Many people will spend the days after Halloween trying to shed weight from excess candy, but Griffin Lincoln will be seeking all the pounds he can – with good reason.
For the fifth year, the Canton, Mass., teenager will be collecting leftover Halloween goodies and giving them to Dana-Farber for distribution throughout the year at its Ruth and Carl J. Shapiro Center for Patients and Families and the Eleanor and Maxwell Blum Patient and Family Resource Center. He hopes to donate 700 pounds of sweet stuff, and if past hauls are any indication, it’s an attainable goal.
Lincoln, an admitted candy lover, sacrifices his loot and encourages others to do the same in homage to his grandfather, Joe Molinari. He shared Lincoln’s sweet tooth, and would return from his cancer treatment at Dana-Farber with Jolly Ranchers and mini Hershey bars for his grandson. Sometimes Griffin would go along with him and his mother, Susan Molinari, and they would raid the candy dishes together.
Then, right after Halloween in 2010, Joe Molinari donated two large trash bags of his excess candy to the Shapiro and Blum centers as a thank you for his care. Although he died five months later, his gesture made a long-lasting impact on 9-year-old Griffin.
“The Halloween after my grandfather died was my first time trick-or-treating with a pillowcase instead of a plastic pumpkin, and I had a lot of leftover candy the next day,” says Lincoln, now 13. “So I suggested to my mom that we bring the extra to Dana-Farber to repay them for all the candy my grandfather brought me.”
- 2011 – 181 lbs
- 2012 – 550 lbs
- 2013 – 650 lbs
- 2014 – 631.5 lbs
Total – 2,012.5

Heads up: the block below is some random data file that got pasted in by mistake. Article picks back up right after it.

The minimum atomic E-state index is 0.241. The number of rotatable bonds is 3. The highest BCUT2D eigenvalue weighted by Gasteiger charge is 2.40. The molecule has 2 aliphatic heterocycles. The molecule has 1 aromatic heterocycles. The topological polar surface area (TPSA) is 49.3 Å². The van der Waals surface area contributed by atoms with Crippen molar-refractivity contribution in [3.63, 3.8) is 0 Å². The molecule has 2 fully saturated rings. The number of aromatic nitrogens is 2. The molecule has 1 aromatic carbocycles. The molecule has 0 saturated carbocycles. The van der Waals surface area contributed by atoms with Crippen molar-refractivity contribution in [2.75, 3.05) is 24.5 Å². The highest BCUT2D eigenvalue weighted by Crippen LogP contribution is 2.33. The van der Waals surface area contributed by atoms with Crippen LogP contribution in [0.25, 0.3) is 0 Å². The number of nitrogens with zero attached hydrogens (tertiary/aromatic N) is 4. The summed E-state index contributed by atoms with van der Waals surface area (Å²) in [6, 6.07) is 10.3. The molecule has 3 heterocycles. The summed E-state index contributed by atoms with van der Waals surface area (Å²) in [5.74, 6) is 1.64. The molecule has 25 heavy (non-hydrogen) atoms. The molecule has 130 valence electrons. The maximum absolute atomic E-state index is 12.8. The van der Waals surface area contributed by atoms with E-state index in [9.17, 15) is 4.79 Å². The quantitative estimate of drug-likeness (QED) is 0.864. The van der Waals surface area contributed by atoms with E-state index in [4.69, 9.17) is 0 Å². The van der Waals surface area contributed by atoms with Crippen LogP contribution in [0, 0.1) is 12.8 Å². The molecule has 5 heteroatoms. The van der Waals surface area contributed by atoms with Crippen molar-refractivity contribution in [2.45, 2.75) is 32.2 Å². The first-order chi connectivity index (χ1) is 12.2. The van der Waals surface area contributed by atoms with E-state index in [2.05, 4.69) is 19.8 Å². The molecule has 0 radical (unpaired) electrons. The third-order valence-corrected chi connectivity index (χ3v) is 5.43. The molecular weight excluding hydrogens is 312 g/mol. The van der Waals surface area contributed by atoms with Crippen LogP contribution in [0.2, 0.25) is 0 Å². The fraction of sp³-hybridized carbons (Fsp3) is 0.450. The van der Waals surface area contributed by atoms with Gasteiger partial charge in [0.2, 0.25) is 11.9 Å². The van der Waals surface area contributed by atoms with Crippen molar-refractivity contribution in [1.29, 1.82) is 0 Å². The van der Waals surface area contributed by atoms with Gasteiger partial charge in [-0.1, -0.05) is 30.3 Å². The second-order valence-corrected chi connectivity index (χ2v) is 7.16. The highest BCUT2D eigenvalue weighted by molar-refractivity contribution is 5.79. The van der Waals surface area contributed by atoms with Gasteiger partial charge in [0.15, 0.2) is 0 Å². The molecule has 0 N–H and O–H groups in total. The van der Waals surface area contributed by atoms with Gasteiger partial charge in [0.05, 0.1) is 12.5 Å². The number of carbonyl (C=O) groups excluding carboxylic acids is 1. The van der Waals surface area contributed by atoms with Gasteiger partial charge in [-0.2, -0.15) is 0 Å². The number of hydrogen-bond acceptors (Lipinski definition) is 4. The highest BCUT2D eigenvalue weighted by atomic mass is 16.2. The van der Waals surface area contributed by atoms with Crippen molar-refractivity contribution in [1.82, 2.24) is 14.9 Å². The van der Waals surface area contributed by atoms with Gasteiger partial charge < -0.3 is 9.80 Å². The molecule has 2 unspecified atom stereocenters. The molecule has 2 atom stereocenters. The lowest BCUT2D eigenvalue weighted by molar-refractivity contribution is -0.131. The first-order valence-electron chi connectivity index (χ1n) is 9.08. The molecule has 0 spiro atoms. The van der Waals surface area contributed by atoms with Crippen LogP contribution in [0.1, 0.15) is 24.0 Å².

Things grew quickly from there. Lincoln told a friend at JFK Elementary School in Canton about his plan, and she offered to donate her extra candy, too. The principal said they could ask other kids, and soon kindergartners were coming up to Lincoln with pieces of candy in their hands. “This is for the patients,” they’d tell him.
Dana-Farber got 181 pounds of candy that first year, 2011. The total amazed and motivated Lincoln. If he could get his own school to generate that much, he wondered, what if he got others involved too?
“I just ask more and more people each year to donate,” he says. “People really want to help, but sometimes they just need to be asked.”
When Lincoln moved up to Galvin Middle School, where he is now an eighth-grader, the candy crusade continued. JFK Elementary has continued collecting, and after its principal moved to a new school, he started an additional branch. Susan Molinari gets donations from her gym, and people in town purposely buy extra candy so they can give more. The family now places a bin on the front steps of their house for drop-offs.
“Some people ring the bell if they think we’re home because they like to meet Griffin and thank him for doing the collection,” says Susan Molinari. “It seems like everybody knows someone affected by cancer or who has been treated at Dana-Farber.”
“Griffin has made a huge difference to so many by doing this,” adds Patricia Stahl, M.Ed, manager of volunteer services and programs at Dana-Farber. “People stop in to get a sweet pick-me-up, and often comment on how it brightens their day.”
Lincoln jokes that eating less of the candy himself helps keep his totals rising, but he’s serious when he talks about the pride he has in continuing his grandfather’s legacy. Susan Molinari agrees. “The candy collection is something my dad would have done himself,” she says. “He loved giving people treats and making them smile.”